In the fall of 2018, I attended an international artist residency program in Kathmandu, Nepal with an organization called Micro Galleries. The pick 50 artists from around the world and invite us all to a location to learn about climate change and put together an arts festival for the city we work in. I was able to get my feet wet with wheat pasting my collage for the first time in Patan, Nepal where those pieces still stand to this day. They also gave me the opportunity to teach a collage workshop to children in the slums which was one of the best days of my life. Being able to be on the other side of the globe sharing my craft with kids felt like I had completed my life. There was nothing else I felt I needed to do at that point. Working in Kathmandu was one hell of an experience. Fast forward to now I’m living in Westchester but working in Skid Row as an Arts Program Assistant for a community art space called Studio 526. A free art studio for the people of Skid Row where we provide the artists with free art supplies, a safe space to create and refreshments. My journey has taught me a lot of humility and patience. From struggling in Pittsburgh to turning my struggle into something worthwhile in LA and even stretching out to Nepal. Without these tough lessons, I wouldn’t be the artist I am today.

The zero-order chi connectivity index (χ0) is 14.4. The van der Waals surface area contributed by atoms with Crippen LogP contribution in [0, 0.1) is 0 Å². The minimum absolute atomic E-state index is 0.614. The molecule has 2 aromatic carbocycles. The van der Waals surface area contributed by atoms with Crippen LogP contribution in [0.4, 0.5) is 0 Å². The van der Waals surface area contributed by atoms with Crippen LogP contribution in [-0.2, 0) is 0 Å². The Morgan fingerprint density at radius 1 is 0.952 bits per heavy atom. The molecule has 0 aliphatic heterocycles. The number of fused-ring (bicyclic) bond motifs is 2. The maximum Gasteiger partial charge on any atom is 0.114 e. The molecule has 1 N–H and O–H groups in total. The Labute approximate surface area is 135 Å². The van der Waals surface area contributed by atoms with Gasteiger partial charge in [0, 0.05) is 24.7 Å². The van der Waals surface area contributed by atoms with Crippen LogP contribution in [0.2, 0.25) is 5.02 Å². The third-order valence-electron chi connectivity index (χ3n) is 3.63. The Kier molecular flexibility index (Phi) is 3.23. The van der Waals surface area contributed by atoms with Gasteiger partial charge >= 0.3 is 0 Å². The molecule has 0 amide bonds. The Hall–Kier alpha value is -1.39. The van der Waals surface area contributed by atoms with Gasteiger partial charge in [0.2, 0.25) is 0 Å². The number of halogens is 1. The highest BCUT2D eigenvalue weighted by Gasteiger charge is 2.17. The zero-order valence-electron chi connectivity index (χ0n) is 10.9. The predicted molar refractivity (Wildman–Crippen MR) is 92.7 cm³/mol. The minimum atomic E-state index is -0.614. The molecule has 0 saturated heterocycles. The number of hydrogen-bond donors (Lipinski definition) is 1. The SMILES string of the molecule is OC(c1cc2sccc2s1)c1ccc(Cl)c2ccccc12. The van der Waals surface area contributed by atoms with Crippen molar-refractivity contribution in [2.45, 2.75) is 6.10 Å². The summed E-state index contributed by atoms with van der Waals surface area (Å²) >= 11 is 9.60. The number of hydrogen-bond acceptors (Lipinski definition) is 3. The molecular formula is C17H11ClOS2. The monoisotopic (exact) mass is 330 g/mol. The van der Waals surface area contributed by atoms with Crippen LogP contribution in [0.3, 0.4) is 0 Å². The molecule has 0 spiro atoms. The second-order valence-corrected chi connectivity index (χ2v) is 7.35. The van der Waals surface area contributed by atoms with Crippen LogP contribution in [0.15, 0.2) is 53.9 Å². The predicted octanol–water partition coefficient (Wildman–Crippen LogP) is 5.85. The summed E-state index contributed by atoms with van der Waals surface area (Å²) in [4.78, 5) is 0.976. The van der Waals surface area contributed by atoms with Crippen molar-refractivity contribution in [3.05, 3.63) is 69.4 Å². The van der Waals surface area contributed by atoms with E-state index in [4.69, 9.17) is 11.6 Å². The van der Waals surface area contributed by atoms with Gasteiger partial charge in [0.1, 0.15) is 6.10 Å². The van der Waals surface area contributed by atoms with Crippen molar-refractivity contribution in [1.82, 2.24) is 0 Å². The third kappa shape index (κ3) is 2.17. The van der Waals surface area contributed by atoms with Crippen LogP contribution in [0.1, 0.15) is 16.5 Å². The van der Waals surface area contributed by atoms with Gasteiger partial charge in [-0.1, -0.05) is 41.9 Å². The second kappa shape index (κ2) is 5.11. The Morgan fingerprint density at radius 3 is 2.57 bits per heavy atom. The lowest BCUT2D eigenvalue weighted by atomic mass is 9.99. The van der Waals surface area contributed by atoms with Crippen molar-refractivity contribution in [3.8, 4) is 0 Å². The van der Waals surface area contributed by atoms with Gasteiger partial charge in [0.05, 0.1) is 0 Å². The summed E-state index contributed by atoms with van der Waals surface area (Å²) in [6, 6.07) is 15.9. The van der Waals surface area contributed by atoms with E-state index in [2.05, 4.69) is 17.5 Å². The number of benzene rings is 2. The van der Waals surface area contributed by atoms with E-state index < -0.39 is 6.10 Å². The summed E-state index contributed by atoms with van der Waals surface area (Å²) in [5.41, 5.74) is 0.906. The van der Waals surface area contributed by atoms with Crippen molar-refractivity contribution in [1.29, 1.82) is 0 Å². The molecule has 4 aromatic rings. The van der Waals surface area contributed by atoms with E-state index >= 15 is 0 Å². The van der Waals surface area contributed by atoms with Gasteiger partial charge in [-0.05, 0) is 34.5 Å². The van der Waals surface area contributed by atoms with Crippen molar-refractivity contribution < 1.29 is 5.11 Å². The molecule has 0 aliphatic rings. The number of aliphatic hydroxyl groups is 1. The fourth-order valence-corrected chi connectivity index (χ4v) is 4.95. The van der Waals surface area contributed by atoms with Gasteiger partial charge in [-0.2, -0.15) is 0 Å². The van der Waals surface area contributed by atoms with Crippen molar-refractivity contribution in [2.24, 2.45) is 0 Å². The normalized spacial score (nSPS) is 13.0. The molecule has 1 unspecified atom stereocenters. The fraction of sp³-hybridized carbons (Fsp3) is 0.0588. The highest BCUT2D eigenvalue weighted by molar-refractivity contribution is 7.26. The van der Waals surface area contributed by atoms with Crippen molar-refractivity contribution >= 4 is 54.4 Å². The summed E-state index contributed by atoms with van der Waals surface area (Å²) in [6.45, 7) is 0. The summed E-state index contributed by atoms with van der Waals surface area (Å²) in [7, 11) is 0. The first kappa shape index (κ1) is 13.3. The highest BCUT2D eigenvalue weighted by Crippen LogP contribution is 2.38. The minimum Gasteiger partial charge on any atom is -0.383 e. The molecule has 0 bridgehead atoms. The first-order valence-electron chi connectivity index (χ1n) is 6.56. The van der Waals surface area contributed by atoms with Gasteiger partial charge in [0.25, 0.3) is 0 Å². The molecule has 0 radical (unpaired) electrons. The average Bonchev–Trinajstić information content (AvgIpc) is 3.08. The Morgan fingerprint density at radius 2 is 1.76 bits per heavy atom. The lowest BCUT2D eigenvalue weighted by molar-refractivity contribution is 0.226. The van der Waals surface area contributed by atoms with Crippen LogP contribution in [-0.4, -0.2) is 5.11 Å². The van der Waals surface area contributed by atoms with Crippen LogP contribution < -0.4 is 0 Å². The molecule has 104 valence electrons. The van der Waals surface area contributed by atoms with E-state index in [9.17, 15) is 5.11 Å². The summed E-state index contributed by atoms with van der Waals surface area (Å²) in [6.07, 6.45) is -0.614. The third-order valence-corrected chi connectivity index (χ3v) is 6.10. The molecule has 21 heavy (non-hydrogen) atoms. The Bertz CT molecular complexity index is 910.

We’re always bombarded by how great it is to pursue your passion, etc – but we’ve spoken with enough people to know that it’s not always easy. Overall, would you say things have been easy for you?
I’m willing to bet no career artist could ever say it’s been a smooth road. If they can then this may not be the field for them. One of my biggest struggles was uprooting my successful career as an artist in Cleveland to move to Pittsburgh and be a creative director for a label thinking that was the right move to make but later finding out it was not. Though it had its positives it was certainly one of the toughest things I’ve had to deal with. I feel like I was losing everything that I had worked so hard for. But the upside of it was that the struggle I was facing was just preparing me for my next step. Had I not struggled my ass off in Pittsburgh I don’t think I would have had the balls to survive in LA. Had I come straight to LA from the success I was seeing in Cleveland I would have gotten a really harsh reality check that may very well have sent my ass right back to Cleveland. But I got to see hat it was like to be at absolute rock bottom first before getting here. Now struggling here feels like a walk in the park almost.